Flashcards in Chapter 4 Section 1+2 Deck (52):
awareness resulting from the stimulation of a sense organ
organization and interpretation of sensations
seeing, hearing, smell, touch, tasting, proprioception
the conversion of stimuli into receptor cells to electrical impulses that are sent to the brain
the branch of psychology that studies the effects of physical stimuli on sensory perceptions and mental states
the intensity of a stimulus that allows an organism to just barely detect it. conscious stimulus we can detect >50% of the time.
signal detection analysis
a technique used to determine the ability of the perceiver to separate true signals from background noise
signal detection analysis responses
hit: correct yes. false alarm: incorrect yes. miss: incorrect no. correct rejection: correct no.
true ability of individual to detect presence or absence of signals
behavior tendency to respond yes to trials
just noticeable difference
the change in stimulus that can just barely be detected by an organism
just noticeable difference of a stimulus is a constant proportion to the original intensity of the stimulus
events that occur below the absolute threshold and of which we are not conscious
a condition in which people are unable to consciously report on visual stimuli but nevertheless are able to accurately answer questions about what they're seeing
pulses of energy waves that can carry information from place to place
the distance between one wave peak and the next wave peak
400-700nm, parts of em spectrum human eye can see.
a clear covering that protects the eye and begins to focus the incoming light
small opening in the center of the eye
colored part of center of eye that controls the pupil by restricting or dilating in response to light intensity
behind the pupil. a structure that focuses incoming light on the retina
layer of tissue at the back of the eye that contains photoreceptor cells
the process of changing the curvature of the lens to keep the light entering the eye focused on the retina
person's focus is in front of the retina
person's focus is behind the retina
once light hits retina
received by rods and cones receptor cells, then spreads to bipolar and then ganglion cells (optic nerve)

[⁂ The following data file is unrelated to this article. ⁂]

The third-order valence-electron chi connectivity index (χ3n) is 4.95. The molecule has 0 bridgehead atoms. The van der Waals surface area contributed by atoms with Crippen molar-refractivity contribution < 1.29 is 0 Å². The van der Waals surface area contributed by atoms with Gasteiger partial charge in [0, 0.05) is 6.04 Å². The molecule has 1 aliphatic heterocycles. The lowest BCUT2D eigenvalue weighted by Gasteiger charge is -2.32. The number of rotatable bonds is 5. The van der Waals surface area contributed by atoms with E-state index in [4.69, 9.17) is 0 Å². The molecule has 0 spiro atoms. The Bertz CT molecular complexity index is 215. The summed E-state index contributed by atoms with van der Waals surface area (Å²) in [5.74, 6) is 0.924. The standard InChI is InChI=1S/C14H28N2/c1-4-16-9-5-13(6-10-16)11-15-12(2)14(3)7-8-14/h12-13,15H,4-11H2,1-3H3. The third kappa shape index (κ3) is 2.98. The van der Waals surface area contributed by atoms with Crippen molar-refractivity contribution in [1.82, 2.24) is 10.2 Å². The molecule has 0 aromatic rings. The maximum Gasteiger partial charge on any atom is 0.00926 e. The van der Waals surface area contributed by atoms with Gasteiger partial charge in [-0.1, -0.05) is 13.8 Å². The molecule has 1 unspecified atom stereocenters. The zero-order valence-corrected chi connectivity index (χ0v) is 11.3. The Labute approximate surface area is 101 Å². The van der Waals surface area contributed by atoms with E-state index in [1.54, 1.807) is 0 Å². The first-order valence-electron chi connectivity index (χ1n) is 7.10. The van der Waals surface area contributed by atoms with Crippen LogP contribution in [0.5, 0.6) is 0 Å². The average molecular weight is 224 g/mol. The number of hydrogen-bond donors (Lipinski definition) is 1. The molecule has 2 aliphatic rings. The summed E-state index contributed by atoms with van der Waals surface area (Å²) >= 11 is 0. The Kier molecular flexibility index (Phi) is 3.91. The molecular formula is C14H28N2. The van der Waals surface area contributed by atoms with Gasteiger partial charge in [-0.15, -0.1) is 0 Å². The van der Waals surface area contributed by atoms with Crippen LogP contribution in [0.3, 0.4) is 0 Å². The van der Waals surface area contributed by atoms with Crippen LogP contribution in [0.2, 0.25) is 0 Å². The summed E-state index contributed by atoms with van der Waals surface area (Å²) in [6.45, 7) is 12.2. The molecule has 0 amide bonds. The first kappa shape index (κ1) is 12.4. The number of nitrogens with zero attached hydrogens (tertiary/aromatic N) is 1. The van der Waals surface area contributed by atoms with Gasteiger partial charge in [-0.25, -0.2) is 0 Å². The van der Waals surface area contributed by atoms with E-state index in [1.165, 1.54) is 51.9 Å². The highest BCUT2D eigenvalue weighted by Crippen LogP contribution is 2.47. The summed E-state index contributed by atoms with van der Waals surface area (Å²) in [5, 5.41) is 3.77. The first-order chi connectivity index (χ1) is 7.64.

collection of millions of ganglion neurons that sends vast amount of visual information via the thalamus to the brain
visual receptors focused on black, white, and gray. helpful in dim light, at night
visual neurons that are specialized in detecting fine details and color
central point of retina
no photoreceptor cells at the place where the optic nerve leaves the retina
feature detector neurons
specialized neurons, located in the visual cortex, that respond to the strength, angles, shapes, edges, and movements of a visual stimulous
shade of color
hue. conveyed by wavelength of the light that enters enters the eye. combination of red, green, and blue.
height (amplitude of the wave). brightness in light
Young-Helmholtz trichromatic color theory
what color we see depends on the mix of signals from the three types of cones
inability to detect either green or red colors
opponent-process color theory
opposed to Young-helmholtz theory, that we analyze sensory information not in terms of three colors but rather in sets of "opponent colors": red-green, yellow-blue, and white-black. supported by excitation and inhibitions of different neurons linked to different colors.
a meaningfully organized whole
figure and ground
tendency to see figures against grounds (backgrounds), i.e. two faces=vase
tendency to group stimuli that are similar to each other. i.e. XYXYXYXYX seen as groups of XYX
tendency to group nearby figures together
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tendency to percieve stimuli in smooth, continuous ways rather than in more discontinuous ways
we tend to fill gaps in i.e. the cones in the circle
the ability to perceive three-dimensional space and to accurately judge distance
a mechanism that gives the perception of a dangerous drop-off, in which infants can be safely tested for their perception of depth
messages from our bodies and the external environment that supply us with information about space and distance
binocular depth cues
depth cues created by retinal image disparity, that is, the space between our eyes, and thus which require the coordination of both eyes
the inward turning of our eyes that is required to focus on objects that are less than 50 feet away from us
muscle changes around lens during accommodation tell us about how far away something is.
monocular depth cues
depth cues that help us perceive depth using only one eye.
the beta effect
the perception of motion that occurs when different images are presented next to each other in succession . used to make movies possible.